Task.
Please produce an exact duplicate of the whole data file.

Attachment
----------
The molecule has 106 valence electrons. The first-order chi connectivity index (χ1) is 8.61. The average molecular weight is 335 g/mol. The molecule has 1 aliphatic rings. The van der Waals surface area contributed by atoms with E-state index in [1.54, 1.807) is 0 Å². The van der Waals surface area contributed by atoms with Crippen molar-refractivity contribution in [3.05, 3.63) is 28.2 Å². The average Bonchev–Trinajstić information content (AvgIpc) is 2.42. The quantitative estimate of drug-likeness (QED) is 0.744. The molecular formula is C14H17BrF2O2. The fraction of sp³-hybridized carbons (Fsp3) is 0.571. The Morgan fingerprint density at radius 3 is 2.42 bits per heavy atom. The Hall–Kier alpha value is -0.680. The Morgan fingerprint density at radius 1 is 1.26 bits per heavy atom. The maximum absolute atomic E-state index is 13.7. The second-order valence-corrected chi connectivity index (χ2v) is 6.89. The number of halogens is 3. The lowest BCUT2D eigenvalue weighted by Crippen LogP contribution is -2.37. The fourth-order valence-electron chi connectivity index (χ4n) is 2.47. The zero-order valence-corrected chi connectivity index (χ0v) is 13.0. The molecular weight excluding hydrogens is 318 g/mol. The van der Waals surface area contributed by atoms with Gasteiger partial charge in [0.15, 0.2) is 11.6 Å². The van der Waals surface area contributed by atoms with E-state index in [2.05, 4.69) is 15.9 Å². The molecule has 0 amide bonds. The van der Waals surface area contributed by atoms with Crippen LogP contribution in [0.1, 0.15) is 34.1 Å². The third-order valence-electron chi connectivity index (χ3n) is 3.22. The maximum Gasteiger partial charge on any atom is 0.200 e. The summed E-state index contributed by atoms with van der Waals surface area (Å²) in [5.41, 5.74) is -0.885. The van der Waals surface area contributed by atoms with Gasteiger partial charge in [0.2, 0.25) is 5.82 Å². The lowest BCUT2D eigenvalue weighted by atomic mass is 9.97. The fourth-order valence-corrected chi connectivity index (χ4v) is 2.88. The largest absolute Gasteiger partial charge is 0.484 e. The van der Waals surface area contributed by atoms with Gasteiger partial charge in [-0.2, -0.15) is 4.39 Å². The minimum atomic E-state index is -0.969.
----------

The molecule has 106 valence electrons. The first-order chi connectivity index (χ1) is 8.61. The average molecular weight is 335 g/mol. The molecule has 1 aliphatic rings. The van der Waals surface area contributed by atoms with E-state index in [1.54, 1.807) is 0 Å². The van der Waals surface area contributed by atoms with Crippen molar-refractivity contribution in [3.05, 3.63) is 28.2 Å². The average Bonchev–Trinajstić information content (AvgIpc) is 2.42. The quantitative estimate of drug-likeness (QED) is 0.744. The molecular formula is C14H17BrF2O2. The fraction of sp³-hybridized carbons (Fsp3) is 0.571. The Morgan fingerprint density at radius 3 is 2.42 bits per heavy atom. The Hall–Kier alpha value is -0.680. The Morgan fingerprint density at radius 1 is 1.26 bits per heavy atom. The maximum absolute atomic E-state index is 13.7. The second-order valence-corrected chi connectivity index (χ2v) is 6.89. The number of halogens is 3. The lowest BCUT2D eigenvalue weighted by Crippen LogP contribution is -2.37. The fourth-order valence-electron chi connectivity index (χ4n) is 2.47. The zero-order valence-corrected chi connectivity index (χ0v) is 13.0. The molecular weight excluding hydrogens is 318 g/mol. The van der Waals surface area contributed by atoms with Gasteiger partial charge in [0.15, 0.2) is 11.6 Å². The van der Waals surface area contributed by atoms with E-state index in [2.05, 4.69) is 15.9 Å². The molecule has 0 amide bonds. The van der Waals surface area contributed by atoms with Crippen LogP contribution in [0.1, 0.15) is 34.1 Å². The third-order valence-electron chi connectivity index (χ3n) is 3.22. The maximum Gasteiger partial charge on any atom is 0.200 e. The summed E-state index contributed by atoms with van der Waals surface area (Å²) in [5.41, 5.74) is -0.885. The van der Waals surface area contributed by atoms with Gasteiger partial charge in [0.2, 0.25) is 5.82 Å². The lowest BCUT2D eigenvalue weighted by atomic mass is 9.97. The fourth-order valence-corrected chi connectivity index (χ4v) is 2.88. The largest absolute Gasteiger partial charge is 0.484 e. The van der Waals surface area contributed by atoms with Gasteiger partial charge in [-0.2, -0.15) is 4.39 Å². The minimum atomic E-state index is -0.969.